Vaccination as a sacramental act

 


Dr. David C. McDuffie (Senior Lecturer, Department of Religious Studies, University of North Carolina at Greensboro – cf. his bio at https://rel.uncg.edu/faculty/mcduffie/) has written an excellent article on vaccination as a sacramental act. His article, “On Life, Grace, and Vaccines: A Sacramental Approach to Public Health,” is available on the website of the Berkley Center, Georgetown University.

One of Lent’s purposes is to remind Christians of their personal mortality. In this pandemic year, being reminded of one’s mortality may feel redundant. Another of Lent’s purposes is to remind Christians of their dependence upon God. And yet a third purpose of Lent is to remind Christians of our interconnectedness with one another and with creation.

Being vaccinated, when the vaccine is available and it is one’s turn, is an act of restorative justice, moving one toward being able to rejoin the larger community safely. Being vaccinated, when the vaccine is available and it is one’s turn, also is sacramental: the outward sign (vaccine) expresses an inner grace (care for one’s neighbor).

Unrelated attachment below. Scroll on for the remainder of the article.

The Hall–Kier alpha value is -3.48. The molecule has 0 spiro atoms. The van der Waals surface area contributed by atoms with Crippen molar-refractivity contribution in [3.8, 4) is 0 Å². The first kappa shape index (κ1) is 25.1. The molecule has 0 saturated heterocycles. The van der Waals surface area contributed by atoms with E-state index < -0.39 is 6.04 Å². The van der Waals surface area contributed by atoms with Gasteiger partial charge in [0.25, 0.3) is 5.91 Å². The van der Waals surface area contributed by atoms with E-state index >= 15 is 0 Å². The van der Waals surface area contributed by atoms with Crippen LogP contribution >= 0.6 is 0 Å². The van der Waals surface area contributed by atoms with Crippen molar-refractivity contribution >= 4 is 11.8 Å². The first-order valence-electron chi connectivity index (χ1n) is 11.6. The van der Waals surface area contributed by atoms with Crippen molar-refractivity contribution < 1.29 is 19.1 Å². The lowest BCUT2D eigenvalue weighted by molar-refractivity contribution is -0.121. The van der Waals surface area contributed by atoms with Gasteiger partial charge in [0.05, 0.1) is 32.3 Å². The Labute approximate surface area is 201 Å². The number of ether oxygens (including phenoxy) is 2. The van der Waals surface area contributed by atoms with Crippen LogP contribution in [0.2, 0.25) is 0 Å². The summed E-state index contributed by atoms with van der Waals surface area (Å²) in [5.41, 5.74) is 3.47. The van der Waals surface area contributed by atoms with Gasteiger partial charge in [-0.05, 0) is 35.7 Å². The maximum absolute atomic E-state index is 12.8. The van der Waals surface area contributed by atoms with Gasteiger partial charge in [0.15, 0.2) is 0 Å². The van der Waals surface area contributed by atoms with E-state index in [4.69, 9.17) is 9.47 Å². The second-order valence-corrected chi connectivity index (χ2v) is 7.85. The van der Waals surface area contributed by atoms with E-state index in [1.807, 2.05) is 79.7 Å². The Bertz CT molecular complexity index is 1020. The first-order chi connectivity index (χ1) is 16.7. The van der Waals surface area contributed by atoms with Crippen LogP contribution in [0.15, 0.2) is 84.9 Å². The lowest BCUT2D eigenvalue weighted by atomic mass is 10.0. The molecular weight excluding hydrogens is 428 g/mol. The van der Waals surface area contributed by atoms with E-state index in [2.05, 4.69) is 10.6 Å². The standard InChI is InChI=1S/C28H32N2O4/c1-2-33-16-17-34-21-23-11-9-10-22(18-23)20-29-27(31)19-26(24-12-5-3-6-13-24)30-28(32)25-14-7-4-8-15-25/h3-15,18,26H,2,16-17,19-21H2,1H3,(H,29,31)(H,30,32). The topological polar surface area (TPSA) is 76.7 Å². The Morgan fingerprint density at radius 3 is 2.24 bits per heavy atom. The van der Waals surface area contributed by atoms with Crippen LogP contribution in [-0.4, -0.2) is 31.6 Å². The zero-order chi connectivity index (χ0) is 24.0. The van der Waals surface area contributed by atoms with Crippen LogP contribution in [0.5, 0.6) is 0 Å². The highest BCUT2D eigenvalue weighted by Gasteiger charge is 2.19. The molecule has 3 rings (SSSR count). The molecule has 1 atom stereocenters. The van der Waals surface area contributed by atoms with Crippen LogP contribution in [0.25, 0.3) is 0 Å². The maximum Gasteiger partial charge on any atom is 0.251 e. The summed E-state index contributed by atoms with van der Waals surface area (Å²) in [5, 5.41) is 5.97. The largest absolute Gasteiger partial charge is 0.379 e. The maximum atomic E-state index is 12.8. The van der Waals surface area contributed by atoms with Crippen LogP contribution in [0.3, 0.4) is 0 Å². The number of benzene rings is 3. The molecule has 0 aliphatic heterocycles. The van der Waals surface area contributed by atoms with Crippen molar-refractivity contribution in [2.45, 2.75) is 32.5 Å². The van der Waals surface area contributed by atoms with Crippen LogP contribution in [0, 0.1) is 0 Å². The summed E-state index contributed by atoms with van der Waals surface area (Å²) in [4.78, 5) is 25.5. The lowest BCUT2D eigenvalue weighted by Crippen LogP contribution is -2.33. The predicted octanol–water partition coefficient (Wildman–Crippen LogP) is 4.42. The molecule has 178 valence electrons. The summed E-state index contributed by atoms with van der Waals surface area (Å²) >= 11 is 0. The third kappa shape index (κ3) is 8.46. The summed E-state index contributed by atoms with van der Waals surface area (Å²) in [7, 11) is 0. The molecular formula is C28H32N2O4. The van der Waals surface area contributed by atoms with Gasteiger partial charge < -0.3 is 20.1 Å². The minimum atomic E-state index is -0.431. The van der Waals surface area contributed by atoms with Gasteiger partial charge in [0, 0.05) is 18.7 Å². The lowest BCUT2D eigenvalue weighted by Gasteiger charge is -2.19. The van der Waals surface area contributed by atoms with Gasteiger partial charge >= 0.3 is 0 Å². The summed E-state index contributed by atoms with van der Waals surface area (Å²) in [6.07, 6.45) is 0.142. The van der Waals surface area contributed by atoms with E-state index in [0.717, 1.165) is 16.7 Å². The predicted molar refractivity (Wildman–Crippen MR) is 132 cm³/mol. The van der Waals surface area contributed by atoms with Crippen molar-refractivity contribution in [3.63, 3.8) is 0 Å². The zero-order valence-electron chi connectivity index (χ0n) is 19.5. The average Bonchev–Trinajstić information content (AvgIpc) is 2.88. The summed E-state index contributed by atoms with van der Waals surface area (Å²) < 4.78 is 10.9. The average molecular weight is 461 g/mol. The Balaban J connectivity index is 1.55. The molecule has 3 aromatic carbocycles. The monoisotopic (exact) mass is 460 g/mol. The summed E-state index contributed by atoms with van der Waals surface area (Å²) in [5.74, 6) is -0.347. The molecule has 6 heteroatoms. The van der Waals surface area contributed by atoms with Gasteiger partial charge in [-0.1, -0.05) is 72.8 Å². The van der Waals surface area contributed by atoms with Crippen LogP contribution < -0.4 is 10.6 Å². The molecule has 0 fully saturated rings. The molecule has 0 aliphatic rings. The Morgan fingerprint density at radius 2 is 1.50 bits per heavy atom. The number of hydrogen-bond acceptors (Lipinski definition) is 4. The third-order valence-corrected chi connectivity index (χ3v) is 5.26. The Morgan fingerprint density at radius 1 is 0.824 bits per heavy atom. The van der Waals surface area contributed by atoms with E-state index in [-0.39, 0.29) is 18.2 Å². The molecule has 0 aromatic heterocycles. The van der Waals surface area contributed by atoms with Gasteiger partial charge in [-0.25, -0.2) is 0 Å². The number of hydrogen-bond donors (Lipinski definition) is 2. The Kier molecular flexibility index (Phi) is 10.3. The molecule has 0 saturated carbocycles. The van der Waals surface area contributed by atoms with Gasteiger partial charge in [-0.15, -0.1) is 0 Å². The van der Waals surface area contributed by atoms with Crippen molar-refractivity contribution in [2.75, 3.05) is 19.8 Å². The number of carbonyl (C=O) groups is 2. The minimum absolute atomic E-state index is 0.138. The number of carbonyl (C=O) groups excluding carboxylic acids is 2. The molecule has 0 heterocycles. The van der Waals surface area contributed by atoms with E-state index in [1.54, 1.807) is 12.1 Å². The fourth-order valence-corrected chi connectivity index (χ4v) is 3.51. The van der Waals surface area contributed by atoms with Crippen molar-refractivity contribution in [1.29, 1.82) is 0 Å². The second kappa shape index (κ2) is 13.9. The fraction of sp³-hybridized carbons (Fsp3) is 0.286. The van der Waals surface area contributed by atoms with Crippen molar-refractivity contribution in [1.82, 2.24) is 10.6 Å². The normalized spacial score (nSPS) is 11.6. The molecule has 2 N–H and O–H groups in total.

Allegations that vaccines are unsafe, include implantation of a microchip in the person receiving the vaccine and so forth are both rejections of science and lies, i.e., intentional efforts to deceive people into refusing to care for self, neighbor and creation. Christians have historically denounced such lies as the work of the devil, a symbolic means of underscoring just how pernicious such lies are.

For God's sake, for your neighbor’s sake and for your own sake, get vaccinated!

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